Tuesday, October 04, 2011
Laura Palmer’s father and his wife Laura (weird) are taking their annual trip to grandma’s house for Christmas. The bickering couple are joined by their psychology student daughter, Marion, their insufferably annoying teenage son, Richard, and Marion’s boyfriend, Brad (I’ve never met a “Brad” who wasn’t a complete asshole).
Late at night as everyone slumbers, Laura Palmer’s father makes the unfortunate decision to take an off-road shortcut onto a lone road surrounded by an impossibly claustrophobic forest. Later as the family bickers about this decision, a woman holding a baby suddenly appears in front of them and they nearly run her down before stopping. Upon closer inspection they find that the woman appears traumatized. She is sporting a large gash across her head and she appears to be in shock.
Cell phones do not work (of course!) so Laura Palmer’s father drives on and on in a vain attempt to find anyone with a telephone. With no signs or evidence of humanity it does not take long before they conclude that they are on a road to nowhere, which would be a more appropriate title for this film given that the definition of a dead end is: “A path or strategy that goes nowhere or is blocked on one end.” Hmmm, I guess “dead end” is an appropriate title after all. I’m a dope.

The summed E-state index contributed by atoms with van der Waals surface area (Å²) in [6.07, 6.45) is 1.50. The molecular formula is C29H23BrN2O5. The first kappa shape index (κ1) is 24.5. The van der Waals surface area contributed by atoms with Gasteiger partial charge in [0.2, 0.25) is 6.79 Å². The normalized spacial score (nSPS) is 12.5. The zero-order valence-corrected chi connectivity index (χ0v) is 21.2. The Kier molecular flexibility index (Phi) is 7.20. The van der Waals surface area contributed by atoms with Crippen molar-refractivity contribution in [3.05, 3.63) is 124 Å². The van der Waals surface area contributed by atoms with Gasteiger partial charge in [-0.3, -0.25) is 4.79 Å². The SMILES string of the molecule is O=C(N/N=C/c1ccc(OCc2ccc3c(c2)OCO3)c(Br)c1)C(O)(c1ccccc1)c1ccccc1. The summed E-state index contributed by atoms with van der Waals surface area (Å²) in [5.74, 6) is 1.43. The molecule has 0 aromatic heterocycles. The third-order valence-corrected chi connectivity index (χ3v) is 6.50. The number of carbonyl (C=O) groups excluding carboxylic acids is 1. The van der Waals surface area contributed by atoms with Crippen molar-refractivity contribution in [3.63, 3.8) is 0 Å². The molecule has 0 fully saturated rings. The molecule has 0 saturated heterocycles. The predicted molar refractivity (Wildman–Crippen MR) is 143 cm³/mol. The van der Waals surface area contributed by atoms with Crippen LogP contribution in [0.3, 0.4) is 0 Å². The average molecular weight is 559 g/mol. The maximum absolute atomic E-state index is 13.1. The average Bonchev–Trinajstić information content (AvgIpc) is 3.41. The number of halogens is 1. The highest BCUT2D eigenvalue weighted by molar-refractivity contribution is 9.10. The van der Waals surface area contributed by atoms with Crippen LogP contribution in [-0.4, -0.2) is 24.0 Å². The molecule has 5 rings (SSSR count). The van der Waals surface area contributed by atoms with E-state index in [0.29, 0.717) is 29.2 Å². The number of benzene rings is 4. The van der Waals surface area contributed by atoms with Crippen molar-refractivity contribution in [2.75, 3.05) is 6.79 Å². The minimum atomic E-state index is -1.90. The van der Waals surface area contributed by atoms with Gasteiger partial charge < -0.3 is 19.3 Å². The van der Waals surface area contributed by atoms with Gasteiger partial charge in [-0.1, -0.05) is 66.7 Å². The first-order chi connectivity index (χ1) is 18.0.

Adding to their troubles is the occasional appearance of a spectral-like hearse that seems to be stalking them. Following each appearance one of the family members disappears and is carried off to meet a terrible fate. As the family squabbles over what to do family secrets and regrets spill forth and old hurts are reignited.
I enjoyed Dead End. Sure the characters are annoying and they don’t behave like people would behave given the situation, but the simplistic plot is effective and engrossing enough. It’s the kind of story that makes you say, “This is ridiculous but I want to see how it all turns out”. At the end of the day Dead End plays like an extended Twilight Zone episode with requisite “twist”. It’s always nice to see Ray Wise although I’m unable to think of him as anyone else but Leland Palmer.